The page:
Gametoy: A shadertoy-alike for making games

Making games is fun. Well, it's fun when you aren't fighting asset loaders, wondering why Godot renders so slowly on Android and the million other problems that come with game engines. This is why I enjoy making games in shadertoy. It's a lot of work, but you work with math and math is predictable, logical and does what it says on the tin.

Shadertoy has some limitations for creating games: a maximum of 4 buffers limited to the viewport resolution. If you could make your game more performant by one buffer being 32x32 pixels? tough. If you want 5 buffers so you can split your rendering cleanly from your logic? Nope, can't do that either. Then there's also the fact you can only deploy to the web. Want to send an executable to a friend or potentially sell it on Steam? Not going to happen.

A couple months ago I had the idea of a slightly more flexible Shadertoy-alike. It would be purely made out of buffered shaders to mantain the mathematical simplixity, but it would allow flexible configuration of those buffers. It would target WebGL and desktop. I drew sketches of what it could look like and then forgot about it. Then, two weeks back I was working on another game in Shadertoy and hit the buffer limit again. I suddenly realized I had all the tools I needed to build it, and in my mind the architecture had worked it's way out. There was nothing stopping me.

So, I fired up Rust, pulled in the Glow crate and set about working. Today I achived a major milestone: the first interactive shader. While it's not a game, it uses all the features that would be required to implement one.

So here we have it, the first "game" in GameToy:


Gametoy is configured by a JSON file. This file defines what shaders are used and the buffers that link them. Here's the one for the game above: { "metadata": { "game_name": "CaveX21", "game_version": "0.0.0", "author_name": "sdfgeoff", "website": "http://nowhere.com", "license": "CC-BY", "release_date": "2021-07-23" }, "graph": { "nodes": [ { "Keyboard":{ "name": "Keyboard" } }, { "RenderPass":{ "name": "State", "output_texture_slots": [ {"name": "fragColor", "format": "RGBA32F"} ], "input_texture_slots": [ {"name": "BUFFER_KEYBOARD"}, {"name": "BUFFER_MAP_STATE"}, {"name": "BUFFER_STATE"} ], "resolution_scaling_mode": {"Fixed":[8,8]}, "fragment_shader_paths": ["common.frag", "state.frag"], "execution_mode": "Always" } }, { "RenderPass":{ "name": "Map", "output_texture_slots": [ {"name": "fragColor", "format": "RGBA32F"} ], "input_texture_slots": [ {"name": "BUFFER_STATE"}, {"name": "BUFFER_MAP_STATE"} ], "resolution_scaling_mode": {"Fixed":[32,32]}, "fragment_shader_paths": ["common.frag", "map.frag"], "execution_mode": "Always" } }, { "RenderPass":{ "name": "Render", "output_texture_slots": [ {"name": "fragColor", "format": "RGBA8"} ], "input_texture_slots": [ {"name": "BUFFER_STATE"}, {"name": "BUFFER_MAP_STATE"} ], "resolution_scaling_mode": {"ViewportScale":[1.0,1.0]}, "fragment_shader_paths": ["common.frag", "render.frag"], "execution_mode": "Always" } }, { "Output": { "name": "Output" } } ], "links": [ { "start_node": "Keyboard", "start_output_slot": "tex", "end_node": "State", "end_input_slot": "BUFFER_KEYBOARD" }, { "start_node": "State", "start_output_slot": "fragColor", "end_node": "State", "end_input_slot": "BUFFER_STATE" }, { "start_node": "Map", "start_output_slot": "fragColor", "end_node": "State", "end_input_slot": "BUFFER_MAP_STATE" }, { "start_node": "Map", "start_output_slot": "fragColor", "end_node": "Map", "end_input_slot": "BUFFER_MAP_STATE" }, { "start_node": "State", "start_output_slot": "fragColor", "end_node": "Map", "end_input_slot": "BUFFER_STATE" }, { "start_node": "Map", "start_output_slot": "fragColor", "end_node": "Render", "end_input_slot": "BUFFER_MAP_STATE" }, { "start_node": "State", "start_output_slot": "fragColor", "end_node": "Render", "end_input_slot": "BUFFER_STATE" }, { "start_node": "Render", "start_output_slot": "fragColor", "end_node": "Output", "end_input_slot": "col" } ] } }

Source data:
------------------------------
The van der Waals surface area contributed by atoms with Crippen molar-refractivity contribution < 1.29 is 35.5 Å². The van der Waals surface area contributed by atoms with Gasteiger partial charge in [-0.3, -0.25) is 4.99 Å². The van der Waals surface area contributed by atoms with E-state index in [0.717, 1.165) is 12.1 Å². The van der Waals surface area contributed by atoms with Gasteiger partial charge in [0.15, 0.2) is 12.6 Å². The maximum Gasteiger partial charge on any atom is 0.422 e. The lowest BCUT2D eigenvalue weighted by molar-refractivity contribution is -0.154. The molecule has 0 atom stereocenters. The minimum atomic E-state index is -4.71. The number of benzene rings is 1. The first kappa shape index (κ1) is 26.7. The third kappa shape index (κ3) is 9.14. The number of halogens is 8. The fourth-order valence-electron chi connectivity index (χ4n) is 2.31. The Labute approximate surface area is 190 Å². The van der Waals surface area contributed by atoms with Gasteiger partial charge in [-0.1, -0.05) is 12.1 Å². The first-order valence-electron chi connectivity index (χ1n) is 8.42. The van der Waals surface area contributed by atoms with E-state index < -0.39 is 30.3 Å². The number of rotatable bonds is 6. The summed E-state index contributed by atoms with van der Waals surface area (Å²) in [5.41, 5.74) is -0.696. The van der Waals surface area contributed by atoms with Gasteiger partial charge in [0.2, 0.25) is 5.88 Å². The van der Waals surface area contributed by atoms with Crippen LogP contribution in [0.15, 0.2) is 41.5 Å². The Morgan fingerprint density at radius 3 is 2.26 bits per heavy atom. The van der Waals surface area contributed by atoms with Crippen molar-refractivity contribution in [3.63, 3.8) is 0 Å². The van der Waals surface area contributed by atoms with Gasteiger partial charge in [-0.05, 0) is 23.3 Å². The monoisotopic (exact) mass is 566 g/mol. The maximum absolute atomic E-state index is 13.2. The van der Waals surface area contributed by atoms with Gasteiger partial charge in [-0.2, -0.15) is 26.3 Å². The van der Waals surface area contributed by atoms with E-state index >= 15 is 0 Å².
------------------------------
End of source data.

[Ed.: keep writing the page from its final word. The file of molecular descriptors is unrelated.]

The JSON file is a pretty nice summary of the feature set so far.

The game reads all the data from a single ".tar" file. This means that even if you have lots of shader files + assets, it's still only a single request in WASM.

Working with the JSON file is a bit unweildy, so one of the future-plans is to make a minimal graph-editor for it. Other features I'd like to add before I make the code public include:

I also have some more distant ideas such as: Some of these are easily achievable but not critical. Others will require a bunch more thinking.

Overall this has been a pretty fun learning experience. I've learned a bunch about openGL, and as per normal I enjoy woring in rust!